I’ll be the first to admit that there are a lot of changes I’d like to make to my clinic’s website, and I know that it could be much better. With an overflowing patient schedule, spending time and money on it just hasn’t been a high priority for a long time. However, even with that being the case, it still produces a number of patients willing to pay $150/hour to get treatment at my clinic. Not every component of a website is going to convert visitors to patients. There are some pages that every website needs that are more geared toward logistical information, formalities, etc.; but who wants to hear about those pages … let’s look at the parts of my website that make me the most money.
When I ask my patients (who found me via my website) what compelled them to call for an appointment. They usually tell me it was one of three pages/sections:
- “What to Expect”/Treatment Philosophy
- An Injury-specific Blog Post about an issue the patient is dealing with
A testimonials page is important for obvious reasons. Though it probably goes without saying: never underestimate the power that a complete stranger’s words can have over a prospective patient.
So how do you make sure you are regularly collecting new testimonials? You ask for them! See my post on Discharge Marketing for details on how I tactfully compel patients to post testimonials online. Once they are posted on Google/Yelp/etc, you can post them on your site. I keep it simple and confidential by using an initial for the last name, but some marketers claim that these types of testimonials have less impact. If you can get the patient to agree in writing to use both first and last name, great! While you’re at it, you can also see if they’ll allow you to use a profile pic with their testimonial. This apparently has the biggest impact on a reader, but I don’t bother with it myself when it comes to my clinical website.
Connecting with Prospective Patients via a Treatment Philosophy Page
It doesn’t necessarily need to be it’s own page but you really should explain your approach to treatment somewhere on your website. Going into detail about how you work with each patient, the types of things they can expect, and how you view physical therapy and health/wellness as a whole is hugely important. I have had a good number of patients tell me that it was this webpage that made them feel I was the right person for them to see for treatment, even though I didn’t bill insurance. Not everyone who reads my “What to Expect” page will connect with what I write and how I describe my treatment philosophy, but those who do seem to be exactly the types of patients I want to work with. They come in already understanding the value of the long one-on-one sessions and a holistic approach to movement and wellness. Not everyone out there in need of physical therapy is going to be a good fit for you and your particular approach to treatment. Describing your treatment philosophy is a great way to attract the type of patient who will naturally work well with you and consistently get good results from your treatments (and also avert those who won’t).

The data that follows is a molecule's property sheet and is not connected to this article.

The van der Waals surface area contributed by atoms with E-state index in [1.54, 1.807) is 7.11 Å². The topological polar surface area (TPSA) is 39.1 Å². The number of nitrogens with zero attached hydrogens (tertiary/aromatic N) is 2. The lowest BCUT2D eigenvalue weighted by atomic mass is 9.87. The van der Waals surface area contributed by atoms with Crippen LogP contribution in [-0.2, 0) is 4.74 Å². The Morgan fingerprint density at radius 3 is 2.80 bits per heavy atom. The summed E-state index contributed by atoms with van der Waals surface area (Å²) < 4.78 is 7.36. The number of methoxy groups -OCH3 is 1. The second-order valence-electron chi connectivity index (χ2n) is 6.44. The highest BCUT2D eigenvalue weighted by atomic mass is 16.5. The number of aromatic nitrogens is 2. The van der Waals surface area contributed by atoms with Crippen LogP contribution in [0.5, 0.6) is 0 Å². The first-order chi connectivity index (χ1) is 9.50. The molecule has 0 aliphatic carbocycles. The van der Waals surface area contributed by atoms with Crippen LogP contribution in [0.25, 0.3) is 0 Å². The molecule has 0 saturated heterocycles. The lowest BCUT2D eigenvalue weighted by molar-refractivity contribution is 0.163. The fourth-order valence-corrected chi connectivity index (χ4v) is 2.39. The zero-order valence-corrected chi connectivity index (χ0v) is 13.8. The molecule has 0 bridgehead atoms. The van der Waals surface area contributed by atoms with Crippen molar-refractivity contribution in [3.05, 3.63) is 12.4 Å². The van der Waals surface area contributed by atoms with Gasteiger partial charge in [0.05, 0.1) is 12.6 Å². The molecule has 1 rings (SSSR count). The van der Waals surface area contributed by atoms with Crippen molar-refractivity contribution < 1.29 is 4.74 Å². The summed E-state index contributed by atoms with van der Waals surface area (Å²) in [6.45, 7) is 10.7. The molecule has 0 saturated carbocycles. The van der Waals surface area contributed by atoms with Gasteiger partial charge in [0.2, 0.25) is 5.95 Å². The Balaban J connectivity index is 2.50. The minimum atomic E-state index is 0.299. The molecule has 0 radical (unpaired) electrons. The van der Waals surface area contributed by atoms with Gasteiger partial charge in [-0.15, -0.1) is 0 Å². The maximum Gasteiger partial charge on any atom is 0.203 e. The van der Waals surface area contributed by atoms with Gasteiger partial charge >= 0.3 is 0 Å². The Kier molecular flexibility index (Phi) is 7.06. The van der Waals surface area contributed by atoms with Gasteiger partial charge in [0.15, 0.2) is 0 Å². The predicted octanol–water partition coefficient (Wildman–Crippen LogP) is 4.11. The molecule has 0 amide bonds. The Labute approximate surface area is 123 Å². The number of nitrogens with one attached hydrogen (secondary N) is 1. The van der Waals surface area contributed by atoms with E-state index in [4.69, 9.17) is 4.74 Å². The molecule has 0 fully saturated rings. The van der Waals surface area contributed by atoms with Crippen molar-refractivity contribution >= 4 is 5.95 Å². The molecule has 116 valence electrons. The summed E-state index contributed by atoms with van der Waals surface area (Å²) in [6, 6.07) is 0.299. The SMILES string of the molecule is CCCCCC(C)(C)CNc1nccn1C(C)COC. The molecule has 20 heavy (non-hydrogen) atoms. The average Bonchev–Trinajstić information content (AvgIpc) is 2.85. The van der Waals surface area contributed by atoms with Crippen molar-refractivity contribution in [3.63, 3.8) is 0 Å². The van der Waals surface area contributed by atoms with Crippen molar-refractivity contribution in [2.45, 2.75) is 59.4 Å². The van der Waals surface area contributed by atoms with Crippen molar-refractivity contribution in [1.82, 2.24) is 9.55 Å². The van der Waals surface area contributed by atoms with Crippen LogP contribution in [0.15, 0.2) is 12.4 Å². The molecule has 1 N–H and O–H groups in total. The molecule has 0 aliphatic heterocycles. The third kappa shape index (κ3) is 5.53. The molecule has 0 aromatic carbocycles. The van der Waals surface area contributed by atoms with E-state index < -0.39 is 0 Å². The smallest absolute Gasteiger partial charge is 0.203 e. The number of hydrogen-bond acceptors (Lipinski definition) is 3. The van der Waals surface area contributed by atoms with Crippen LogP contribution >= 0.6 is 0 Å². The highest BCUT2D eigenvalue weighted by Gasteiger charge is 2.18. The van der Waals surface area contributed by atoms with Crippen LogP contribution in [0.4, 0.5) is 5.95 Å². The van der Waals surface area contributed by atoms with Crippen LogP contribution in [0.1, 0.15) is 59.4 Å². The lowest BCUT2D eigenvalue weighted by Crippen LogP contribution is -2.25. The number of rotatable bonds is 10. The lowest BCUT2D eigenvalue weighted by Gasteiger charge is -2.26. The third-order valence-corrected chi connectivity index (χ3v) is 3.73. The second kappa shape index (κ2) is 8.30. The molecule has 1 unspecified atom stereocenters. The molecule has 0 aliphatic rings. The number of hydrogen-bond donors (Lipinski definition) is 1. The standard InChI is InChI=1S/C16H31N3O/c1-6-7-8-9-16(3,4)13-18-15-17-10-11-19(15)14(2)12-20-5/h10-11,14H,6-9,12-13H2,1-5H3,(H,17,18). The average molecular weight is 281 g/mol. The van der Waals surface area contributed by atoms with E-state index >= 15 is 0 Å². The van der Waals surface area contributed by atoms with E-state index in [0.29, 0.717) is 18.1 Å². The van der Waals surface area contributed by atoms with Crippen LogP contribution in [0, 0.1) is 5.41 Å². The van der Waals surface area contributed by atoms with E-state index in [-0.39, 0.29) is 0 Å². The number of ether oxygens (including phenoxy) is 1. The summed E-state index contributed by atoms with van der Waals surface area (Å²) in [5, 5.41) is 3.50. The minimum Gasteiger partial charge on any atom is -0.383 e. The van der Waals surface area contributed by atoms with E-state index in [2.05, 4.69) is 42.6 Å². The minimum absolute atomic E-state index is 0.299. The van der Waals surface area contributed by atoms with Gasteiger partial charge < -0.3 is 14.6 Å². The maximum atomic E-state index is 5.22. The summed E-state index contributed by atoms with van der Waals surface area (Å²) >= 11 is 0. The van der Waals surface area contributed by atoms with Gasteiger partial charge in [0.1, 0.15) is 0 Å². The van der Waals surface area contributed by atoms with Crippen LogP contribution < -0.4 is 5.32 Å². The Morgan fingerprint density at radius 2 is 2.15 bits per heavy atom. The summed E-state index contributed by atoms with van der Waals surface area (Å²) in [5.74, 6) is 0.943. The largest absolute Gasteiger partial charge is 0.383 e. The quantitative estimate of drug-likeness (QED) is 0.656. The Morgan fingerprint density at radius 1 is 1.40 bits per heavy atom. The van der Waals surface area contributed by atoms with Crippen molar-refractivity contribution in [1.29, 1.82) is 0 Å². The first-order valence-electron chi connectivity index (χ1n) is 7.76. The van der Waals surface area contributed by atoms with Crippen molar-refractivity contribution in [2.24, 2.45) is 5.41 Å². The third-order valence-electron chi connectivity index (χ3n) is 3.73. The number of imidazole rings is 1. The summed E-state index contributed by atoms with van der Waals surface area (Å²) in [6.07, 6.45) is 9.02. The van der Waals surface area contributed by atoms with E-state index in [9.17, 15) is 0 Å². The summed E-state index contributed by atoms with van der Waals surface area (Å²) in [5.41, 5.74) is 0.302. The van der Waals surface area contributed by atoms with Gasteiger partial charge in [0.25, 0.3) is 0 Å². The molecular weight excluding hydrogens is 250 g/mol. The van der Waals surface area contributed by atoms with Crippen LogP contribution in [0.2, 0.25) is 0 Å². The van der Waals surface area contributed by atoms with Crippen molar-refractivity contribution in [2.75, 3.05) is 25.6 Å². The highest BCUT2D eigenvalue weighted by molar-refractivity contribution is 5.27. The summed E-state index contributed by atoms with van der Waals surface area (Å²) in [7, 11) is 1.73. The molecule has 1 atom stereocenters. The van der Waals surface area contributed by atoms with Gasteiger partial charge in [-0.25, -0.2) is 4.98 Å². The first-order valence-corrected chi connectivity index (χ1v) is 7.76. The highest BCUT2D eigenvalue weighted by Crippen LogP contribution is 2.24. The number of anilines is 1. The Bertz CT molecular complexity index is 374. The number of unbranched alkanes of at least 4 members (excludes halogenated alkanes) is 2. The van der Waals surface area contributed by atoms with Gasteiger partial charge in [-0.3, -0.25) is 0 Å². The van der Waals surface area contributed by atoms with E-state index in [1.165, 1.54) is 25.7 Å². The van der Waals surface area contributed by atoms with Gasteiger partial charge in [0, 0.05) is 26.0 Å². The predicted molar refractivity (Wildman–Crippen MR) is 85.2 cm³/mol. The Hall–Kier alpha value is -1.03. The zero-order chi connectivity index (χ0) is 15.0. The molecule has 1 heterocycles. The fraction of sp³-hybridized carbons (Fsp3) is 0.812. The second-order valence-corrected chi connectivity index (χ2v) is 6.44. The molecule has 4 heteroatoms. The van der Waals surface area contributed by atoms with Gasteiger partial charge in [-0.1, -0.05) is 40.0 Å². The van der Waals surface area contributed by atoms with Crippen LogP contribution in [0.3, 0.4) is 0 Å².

Blog Posts on Specific Injuries to Attract Specific Patients
It seems quite popular to write about Manual Therapy, Functional Movement and Training, Sports-Specifc Rehab, etc but I don’t see as much blogging by my colleagues on specific injuries/conditions as I would like to. Though I myself am guilty of not blogging nearly enough on my clinical site, I can confidently say that my most lucrative blog posts have been the ones about a specific injury/syndrome/pain. As an example, this post on neck pain has produced a good number of cash-paying patients for my practice.
If you have a particular talent and knowledge about a specific injury or syndrome, write and series of blog posts on it and watch the patients role in over time. For details on how to write to the blog posts and other things to keep in mind as you produce them, make sure to check out the other articles on this site about blogging.
Is there a particular part of your clinical website that seems to produce a lot of patients for your practice? Please share it with us in the comments below.